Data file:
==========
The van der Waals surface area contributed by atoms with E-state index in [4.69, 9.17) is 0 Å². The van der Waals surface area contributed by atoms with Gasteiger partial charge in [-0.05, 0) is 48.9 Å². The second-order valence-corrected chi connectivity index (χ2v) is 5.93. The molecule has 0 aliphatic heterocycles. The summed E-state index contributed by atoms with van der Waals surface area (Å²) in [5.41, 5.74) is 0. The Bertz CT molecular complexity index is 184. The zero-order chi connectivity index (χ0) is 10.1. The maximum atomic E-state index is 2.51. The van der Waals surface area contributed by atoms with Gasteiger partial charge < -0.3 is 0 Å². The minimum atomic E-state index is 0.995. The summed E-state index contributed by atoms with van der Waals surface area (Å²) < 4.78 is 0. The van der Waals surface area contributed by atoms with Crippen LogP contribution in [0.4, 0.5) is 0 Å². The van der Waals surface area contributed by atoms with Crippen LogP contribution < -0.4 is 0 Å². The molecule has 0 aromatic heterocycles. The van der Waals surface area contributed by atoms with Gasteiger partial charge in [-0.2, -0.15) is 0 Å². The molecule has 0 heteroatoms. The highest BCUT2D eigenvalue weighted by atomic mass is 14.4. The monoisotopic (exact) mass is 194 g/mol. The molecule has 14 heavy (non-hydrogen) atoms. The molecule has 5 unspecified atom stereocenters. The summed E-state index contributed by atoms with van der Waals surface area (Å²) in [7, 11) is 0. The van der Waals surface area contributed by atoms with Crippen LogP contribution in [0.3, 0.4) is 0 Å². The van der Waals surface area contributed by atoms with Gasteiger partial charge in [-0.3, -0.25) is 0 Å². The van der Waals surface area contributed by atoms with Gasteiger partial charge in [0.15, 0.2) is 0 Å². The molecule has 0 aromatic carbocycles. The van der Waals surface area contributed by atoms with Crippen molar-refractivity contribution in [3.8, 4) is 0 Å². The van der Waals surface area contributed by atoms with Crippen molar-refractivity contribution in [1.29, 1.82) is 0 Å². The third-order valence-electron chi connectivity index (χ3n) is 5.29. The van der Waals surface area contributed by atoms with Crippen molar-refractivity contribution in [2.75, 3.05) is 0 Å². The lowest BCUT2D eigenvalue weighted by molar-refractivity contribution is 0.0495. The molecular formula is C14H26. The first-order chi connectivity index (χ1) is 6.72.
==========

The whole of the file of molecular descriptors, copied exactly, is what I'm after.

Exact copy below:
The van der Waals surface area contributed by atoms with E-state index in [4.69, 9.17) is 0 Å². The van der Waals surface area contributed by atoms with Gasteiger partial charge in [-0.05, 0) is 48.9 Å². The second-order valence-corrected chi connectivity index (χ2v) is 5.93. The molecule has 0 aliphatic heterocycles. The summed E-state index contributed by atoms with van der Waals surface area (Å²) in [5.41, 5.74) is 0. The Bertz CT molecular complexity index is 184. The zero-order chi connectivity index (χ0) is 10.1. The maximum atomic E-state index is 2.51. The van der Waals surface area contributed by atoms with Gasteiger partial charge < -0.3 is 0 Å². The minimum atomic E-state index is 0.995. The summed E-state index contributed by atoms with van der Waals surface area (Å²) < 4.78 is 0. The van der Waals surface area contributed by atoms with Crippen LogP contribution in [0.4, 0.5) is 0 Å². The van der Waals surface area contributed by atoms with Crippen LogP contribution < -0.4 is 0 Å². The molecule has 0 aromatic heterocycles. The van der Waals surface area contributed by atoms with Gasteiger partial charge in [-0.2, -0.15) is 0 Å². The molecule has 0 heteroatoms. The highest BCUT2D eigenvalue weighted by atomic mass is 14.4. The monoisotopic (exact) mass is 194 g/mol. The molecule has 14 heavy (non-hydrogen) atoms. The molecule has 5 unspecified atom stereocenters. The summed E-state index contributed by atoms with van der Waals surface area (Å²) in [7, 11) is 0. The van der Waals surface area contributed by atoms with Crippen LogP contribution in [0.3, 0.4) is 0 Å². The van der Waals surface area contributed by atoms with Gasteiger partial charge in [-0.3, -0.25) is 0 Å². The van der Waals surface area contributed by atoms with Gasteiger partial charge in [0.15, 0.2) is 0 Å². The molecule has 0 aromatic carbocycles. The van der Waals surface area contributed by atoms with Crippen molar-refractivity contribution in [3.8, 4) is 0 Å². The van der Waals surface area contributed by atoms with Crippen molar-refractivity contribution in [1.29, 1.82) is 0 Å². The third-order valence-electron chi connectivity index (χ3n) is 5.29. The van der Waals surface area contributed by atoms with Crippen molar-refractivity contribution in [2.75, 3.05) is 0 Å². The lowest BCUT2D eigenvalue weighted by molar-refractivity contribution is 0.0495. The molecular formula is C14H26. The first-order chi connectivity index (χ1) is 6.72.